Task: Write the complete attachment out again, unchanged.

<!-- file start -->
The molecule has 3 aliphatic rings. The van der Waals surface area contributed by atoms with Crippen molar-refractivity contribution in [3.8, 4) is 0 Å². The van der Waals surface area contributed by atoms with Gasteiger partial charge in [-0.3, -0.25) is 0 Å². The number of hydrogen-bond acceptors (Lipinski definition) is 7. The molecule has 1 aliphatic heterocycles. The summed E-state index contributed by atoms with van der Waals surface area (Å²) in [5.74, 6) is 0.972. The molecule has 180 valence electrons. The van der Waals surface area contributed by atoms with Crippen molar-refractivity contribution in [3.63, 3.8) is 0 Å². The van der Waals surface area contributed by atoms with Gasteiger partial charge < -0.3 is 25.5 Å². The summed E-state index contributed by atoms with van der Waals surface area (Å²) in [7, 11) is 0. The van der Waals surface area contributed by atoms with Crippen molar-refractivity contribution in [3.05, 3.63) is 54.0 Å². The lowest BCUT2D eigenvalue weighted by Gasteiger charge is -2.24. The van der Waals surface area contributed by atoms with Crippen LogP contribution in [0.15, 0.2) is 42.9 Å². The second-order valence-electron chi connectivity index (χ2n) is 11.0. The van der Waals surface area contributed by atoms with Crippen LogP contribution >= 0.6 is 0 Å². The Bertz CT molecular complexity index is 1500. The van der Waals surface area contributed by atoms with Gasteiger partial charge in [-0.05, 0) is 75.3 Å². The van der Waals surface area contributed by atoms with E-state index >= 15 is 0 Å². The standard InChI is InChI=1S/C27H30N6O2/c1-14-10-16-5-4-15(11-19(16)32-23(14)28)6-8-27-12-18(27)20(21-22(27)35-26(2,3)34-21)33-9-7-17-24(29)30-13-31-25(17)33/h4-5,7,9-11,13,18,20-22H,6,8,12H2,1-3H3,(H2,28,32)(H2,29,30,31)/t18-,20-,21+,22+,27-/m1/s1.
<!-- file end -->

The molecule has 3 aliphatic rings. The van der Waals surface area contributed by atoms with Crippen molar-refractivity contribution in [3.8, 4) is 0 Å². The van der Waals surface area contributed by atoms with Gasteiger partial charge in [-0.3, -0.25) is 0 Å². The number of hydrogen-bond acceptors (Lipinski definition) is 7. The molecule has 1 aliphatic heterocycles. The summed E-state index contributed by atoms with van der Waals surface area (Å²) in [5.74, 6) is 0.972. The molecule has 180 valence electrons. The van der Waals surface area contributed by atoms with Crippen molar-refractivity contribution in [3.63, 3.8) is 0 Å². The van der Waals surface area contributed by atoms with Gasteiger partial charge < -0.3 is 25.5 Å². The summed E-state index contributed by atoms with van der Waals surface area (Å²) in [7, 11) is 0. The van der Waals surface area contributed by atoms with Crippen molar-refractivity contribution in [3.05, 3.63) is 54.0 Å². The lowest BCUT2D eigenvalue weighted by Gasteiger charge is -2.24. The van der Waals surface area contributed by atoms with Crippen LogP contribution in [0.15, 0.2) is 42.9 Å². The second-order valence-electron chi connectivity index (χ2n) is 11.0. The van der Waals surface area contributed by atoms with Crippen LogP contribution >= 0.6 is 0 Å². The Bertz CT molecular complexity index is 1500. The van der Waals surface area contributed by atoms with Gasteiger partial charge in [-0.05, 0) is 75.3 Å². The van der Waals surface area contributed by atoms with E-state index >= 15 is 0 Å². The standard InChI is InChI=1S/C27H30N6O2/c1-14-10-16-5-4-15(11-19(16)32-23(14)28)6-8-27-12-18(27)20(21-22(27)35-26(2,3)34-21)33-9-7-17-24(29)30-13-31-25(17)33/h4-5,7,9-11,13,18,20-22H,6,8,12H2,1-3H3,(H2,28,32)(H2,29,30,31)/t18-,20-,21+,22+,27-/m1/s1.